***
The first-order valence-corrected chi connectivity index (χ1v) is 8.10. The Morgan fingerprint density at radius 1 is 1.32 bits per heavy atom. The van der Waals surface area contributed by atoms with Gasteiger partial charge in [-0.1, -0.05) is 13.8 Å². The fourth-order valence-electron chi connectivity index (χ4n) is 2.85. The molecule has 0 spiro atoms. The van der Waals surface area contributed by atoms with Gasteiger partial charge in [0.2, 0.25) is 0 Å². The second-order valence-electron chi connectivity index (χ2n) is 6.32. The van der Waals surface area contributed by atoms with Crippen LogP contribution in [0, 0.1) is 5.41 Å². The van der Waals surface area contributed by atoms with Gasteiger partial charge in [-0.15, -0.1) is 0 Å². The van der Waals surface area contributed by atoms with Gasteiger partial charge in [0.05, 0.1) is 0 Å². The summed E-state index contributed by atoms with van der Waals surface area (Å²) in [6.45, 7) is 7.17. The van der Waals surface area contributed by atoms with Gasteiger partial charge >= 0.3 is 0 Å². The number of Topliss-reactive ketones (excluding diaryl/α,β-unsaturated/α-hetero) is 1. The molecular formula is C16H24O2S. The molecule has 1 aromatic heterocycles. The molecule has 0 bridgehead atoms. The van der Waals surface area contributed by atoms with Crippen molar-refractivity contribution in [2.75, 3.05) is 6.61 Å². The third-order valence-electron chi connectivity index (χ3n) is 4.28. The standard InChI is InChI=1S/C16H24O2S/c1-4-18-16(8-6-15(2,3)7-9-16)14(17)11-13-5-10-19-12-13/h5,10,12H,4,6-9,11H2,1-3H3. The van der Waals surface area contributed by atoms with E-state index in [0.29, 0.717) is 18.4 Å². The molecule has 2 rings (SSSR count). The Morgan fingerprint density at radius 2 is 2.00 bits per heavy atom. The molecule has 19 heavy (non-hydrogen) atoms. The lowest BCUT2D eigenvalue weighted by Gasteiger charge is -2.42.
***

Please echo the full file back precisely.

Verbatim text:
The first-order valence-corrected chi connectivity index (χ1v) is 8.10. The Morgan fingerprint density at radius 1 is 1.32 bits per heavy atom. The van der Waals surface area contributed by atoms with Gasteiger partial charge in [-0.1, -0.05) is 13.8 Å². The fourth-order valence-electron chi connectivity index (χ4n) is 2.85. The molecule has 0 spiro atoms. The van der Waals surface area contributed by atoms with Gasteiger partial charge in [0.2, 0.25) is 0 Å². The second-order valence-electron chi connectivity index (χ2n) is 6.32. The van der Waals surface area contributed by atoms with Crippen LogP contribution in [0, 0.1) is 5.41 Å². The van der Waals surface area contributed by atoms with Gasteiger partial charge in [-0.15, -0.1) is 0 Å². The van der Waals surface area contributed by atoms with Gasteiger partial charge in [0.05, 0.1) is 0 Å². The summed E-state index contributed by atoms with van der Waals surface area (Å²) in [6.45, 7) is 7.17. The van der Waals surface area contributed by atoms with Gasteiger partial charge >= 0.3 is 0 Å². The number of Topliss-reactive ketones (excluding diaryl/α,β-unsaturated/α-hetero) is 1. The molecular formula is C16H24O2S. The molecule has 1 aromatic heterocycles. The molecule has 0 bridgehead atoms. The van der Waals surface area contributed by atoms with Crippen molar-refractivity contribution in [2.75, 3.05) is 6.61 Å². The third-order valence-electron chi connectivity index (χ3n) is 4.28. The standard InChI is InChI=1S/C16H24O2S/c1-4-18-16(8-6-15(2,3)7-9-16)14(17)11-13-5-10-19-12-13/h5,10,12H,4,6-9,11H2,1-3H3. The van der Waals surface area contributed by atoms with E-state index in [0.29, 0.717) is 18.4 Å². The molecule has 2 rings (SSSR count). The Morgan fingerprint density at radius 2 is 2.00 bits per heavy atom. The molecule has 19 heavy (non-hydrogen) atoms. The lowest BCUT2D eigenvalue weighted by Gasteiger charge is -2.42.